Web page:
Similarly, the godfather of chartology, Professor Peter Hesbacher of the University of Pennsylvania tried to relate the performance of number 1 records in the 1970s between Billboard and Record World. While he found concordance in the popularity of the very top records of the decade between the two magazines, just below the very top he found gross disparity. How could “How Deep Is Your Love?” by the Bee Gees rank 7th for the decade in Billboard but 99th in Record World?
The paper set out to answer those questions. I constructed a dataset of the lifecycles week-to-week of 4578 records, each of which peaked in the top 40 in all three magazines for the era 1960-1979.
First, I found statistical but not perceivable differences in the components of record lifecycles: rise, time at peak, fall, and total duration; that is, the differences among the magazines were fractions of a week; the discernable granularity for observing chart behavior is one week. No difference among the magazines.
On the other hand, there were marked differences between the decades 1960-69 and 1970-79 in those same chart components across all magazines. In all cases, the durations in the 1970s were discernibly longer than those of the 1960s.
While there was no systematic difference among the magazines, I found that the three magazines could treat individual records very differently. In about 15% of the records in the dataset one of the three scores was a significant outlier from the other two. Thus, judging the highest scoring records of an era will depend on the magazine you choose; if you choose to average the three, in many cases you are averaging in an anomalous outlier. This was exactly what Prof. Hesbacher found in his studies.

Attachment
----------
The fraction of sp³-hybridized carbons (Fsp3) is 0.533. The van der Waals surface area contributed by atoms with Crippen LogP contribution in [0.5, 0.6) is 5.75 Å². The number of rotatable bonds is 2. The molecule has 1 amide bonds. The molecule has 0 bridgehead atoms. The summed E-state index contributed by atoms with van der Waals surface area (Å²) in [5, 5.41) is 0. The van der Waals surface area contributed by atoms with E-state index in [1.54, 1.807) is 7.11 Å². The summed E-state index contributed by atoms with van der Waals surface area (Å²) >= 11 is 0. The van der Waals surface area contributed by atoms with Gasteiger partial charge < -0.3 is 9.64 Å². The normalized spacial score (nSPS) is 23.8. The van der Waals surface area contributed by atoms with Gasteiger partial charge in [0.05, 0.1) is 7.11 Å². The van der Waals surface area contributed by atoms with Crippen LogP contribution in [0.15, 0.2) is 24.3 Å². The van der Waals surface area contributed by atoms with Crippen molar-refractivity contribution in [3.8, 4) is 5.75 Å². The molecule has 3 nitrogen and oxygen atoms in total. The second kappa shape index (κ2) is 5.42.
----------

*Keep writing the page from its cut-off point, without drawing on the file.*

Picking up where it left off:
Why are there outliers? Because the details of methodologies are not known, it is impossible to say definitively. However, for at least a good part of its history, Cash Box was known not to use airplay as a popularity component. The other two magazines did. Curiously, Cash Box tended to have the fewest outliers, either high or low. In those days, singles markets had a strong local flavor. Given the number of radio stations in the US it seems challenging to generate a consistent representative sample of airplay nationally. I suspect airplay is the source of the variability.
What was the most surprising thing that you found in your research?
I’m easily surprised. To me, the entire thing was surprising, but particularly that there was the lack of systematic differences nationally among the magazines.
Can you point us to any further research on the topic that you think is relevant?
I think there’s little more that needs to be done here; however, I keep looking for interesting chart related questions.
What’s next for you?
I’m currently studying the evolution of the LP between 1962 and 1972. At the beginning of that period, albums were soundtracks, original casts, comedy, classical and collections by instrumentalists (Mantovani, Ferrante & Teicher…) or song stylists (Al Martino, Vic Dana…). There was precious little rock. Typically an album might be constructed from two singles, two B sides and 8 “filler” songs, in most cases covers of other hits. By the end of the period, rock pretty much owned the album charts and while there were still generally only two singles on an album, it was much more common for rock acts to be writing and recording their own songs rather than covers. And the instrumentalists and song stylists were going extinct.
I’m interested in generating statistics on how that transition occurred. I think 1967 was probably the fulcrum year, but I’m still organizing the data set which contains about 5800 albums consisting of about 60,000 cuts.